Loved the article Mr. Easley, people have voiced out all over the world. The thing that surprises me that most are people my age are out there protesting, I have even been out there protesting out here in Atlanta. It saddens me to this day that us blacks or formerly known as "African Americans" are still getting murdered by the hands of the white man, understanding that black on black crime is an epidemic some most know that white on white and white on black crime happens just as much or more. To not understand our pain is like not to understand history, for example: blacks were slaved, experimented on, breeded like animals and also murdered for going on something like 400 years from now, and not only that slavery ended only 150 years ago and you know when the civil rights act was signed? In 1964. The year is now 2014 and for some reason we still are getting killed by whites, and its more than just that. We need jobs in our community(how are we a minority and we still have more unemployed than the whites and asians?) Better schools and teachers, and out of all of what I just mentioned we just want to be equal and not judged because we are black.
@Mark Kemp Thank you Sir that really means a lot and I have to also give a shout out to a great editor Kimberly…smile She really gave me great feedback in this piece. Thank you for reading and sharing your thoughts!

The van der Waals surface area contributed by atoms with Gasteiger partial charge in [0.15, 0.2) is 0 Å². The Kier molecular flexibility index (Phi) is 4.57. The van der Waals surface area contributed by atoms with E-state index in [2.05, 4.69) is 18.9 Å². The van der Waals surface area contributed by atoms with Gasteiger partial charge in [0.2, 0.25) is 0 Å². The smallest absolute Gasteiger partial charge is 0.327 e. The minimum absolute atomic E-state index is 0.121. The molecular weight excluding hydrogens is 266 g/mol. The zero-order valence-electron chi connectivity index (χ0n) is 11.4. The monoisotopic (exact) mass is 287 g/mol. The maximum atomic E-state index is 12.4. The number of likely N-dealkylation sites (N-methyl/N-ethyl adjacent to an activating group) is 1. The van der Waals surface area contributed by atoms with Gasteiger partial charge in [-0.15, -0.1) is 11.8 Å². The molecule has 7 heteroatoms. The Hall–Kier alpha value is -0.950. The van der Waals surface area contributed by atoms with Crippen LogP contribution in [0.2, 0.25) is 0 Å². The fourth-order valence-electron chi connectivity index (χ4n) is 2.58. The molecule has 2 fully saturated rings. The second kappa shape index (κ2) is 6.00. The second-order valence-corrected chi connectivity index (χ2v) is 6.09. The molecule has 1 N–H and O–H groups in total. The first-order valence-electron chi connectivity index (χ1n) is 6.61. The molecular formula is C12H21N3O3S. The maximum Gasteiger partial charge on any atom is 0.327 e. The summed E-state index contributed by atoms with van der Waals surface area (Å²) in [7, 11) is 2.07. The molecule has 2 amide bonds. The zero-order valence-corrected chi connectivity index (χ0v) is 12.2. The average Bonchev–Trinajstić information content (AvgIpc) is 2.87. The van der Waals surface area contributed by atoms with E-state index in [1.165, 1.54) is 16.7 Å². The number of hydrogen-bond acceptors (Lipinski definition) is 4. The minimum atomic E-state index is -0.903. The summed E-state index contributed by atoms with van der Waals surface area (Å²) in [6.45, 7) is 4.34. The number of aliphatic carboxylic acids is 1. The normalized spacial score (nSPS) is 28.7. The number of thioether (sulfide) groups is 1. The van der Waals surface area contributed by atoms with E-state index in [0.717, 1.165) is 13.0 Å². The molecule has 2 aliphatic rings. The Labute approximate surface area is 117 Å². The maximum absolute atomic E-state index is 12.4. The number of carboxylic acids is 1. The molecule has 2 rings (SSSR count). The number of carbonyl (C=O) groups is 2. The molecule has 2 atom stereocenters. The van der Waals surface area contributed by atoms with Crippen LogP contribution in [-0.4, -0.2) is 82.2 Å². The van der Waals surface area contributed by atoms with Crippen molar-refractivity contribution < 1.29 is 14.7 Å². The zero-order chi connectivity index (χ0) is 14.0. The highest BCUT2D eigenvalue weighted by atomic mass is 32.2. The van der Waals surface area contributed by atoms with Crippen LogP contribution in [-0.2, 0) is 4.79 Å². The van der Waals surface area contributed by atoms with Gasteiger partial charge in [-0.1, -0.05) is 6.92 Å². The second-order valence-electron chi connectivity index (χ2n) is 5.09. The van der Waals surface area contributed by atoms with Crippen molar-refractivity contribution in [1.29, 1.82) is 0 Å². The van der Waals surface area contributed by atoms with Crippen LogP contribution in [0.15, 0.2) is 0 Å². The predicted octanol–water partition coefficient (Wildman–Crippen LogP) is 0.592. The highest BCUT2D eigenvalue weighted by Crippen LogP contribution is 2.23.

@MsTruthseeker I heard of that incident and it is sad that folks cannot even walk and react like any other citizen. Why is someone under scrutiny for walking with your hands in your pocket during the winter months. Thank you for reading and sharing your views!
@kimbogem I the thought you shared. Thank you for reading and sharing your views!
Fantastic, Charles! It's so heartening to still be reading the insightful words of CL writers like you and others who have continued to get better and better over the years. Your voice is hugely important in Charlotte, NC.
Wonderful and insightful article Charles Easley! I'd like to share may I?
Oh and don't forget about the new inductee: Brother Walking with my hands in pocket because its cold(Detroit). He was hurt physically, but its truly a sad reminder of how low humanity has sunk.
Brilliant!! Not One Iota represents the power of the ppl. And the power of the people is greater than the people in power ...
@Tharealog Huey Hoover thank you for reading!
@Joyce Layea you are correct that the system needs to be addressed but in the mean time we have to educate our own communities to even be more aware of their filters. It is not just enough to be respectful of authority and the like when it seems these incidents are escalating at an alarming rate. Thank you for reading and sharing your views on this subject!
@Donna Frazier Thank you so much. I have been meditating and asking for ancestral wisdom to bring clarity to my words….smile Thank you for reading and sharing your thoughts!
These are profound words, Mr. Easley and you should get them out into ALL communities. Our children (from 5-25) must know their legal constitutional rights as well as displaying professional respect to not end in death. However, our criminal and judicial system needs restructuring or re-educating on handling our precious lives as being important issues to our African American families instead of some one less human or important thereby easy to dispose of.
My BROTHER, my BROTHER! You lowered the boom on em right here! Up until now, I have never caught the Holy Ghost while reading!!
@Tina Thank you for reading and your support!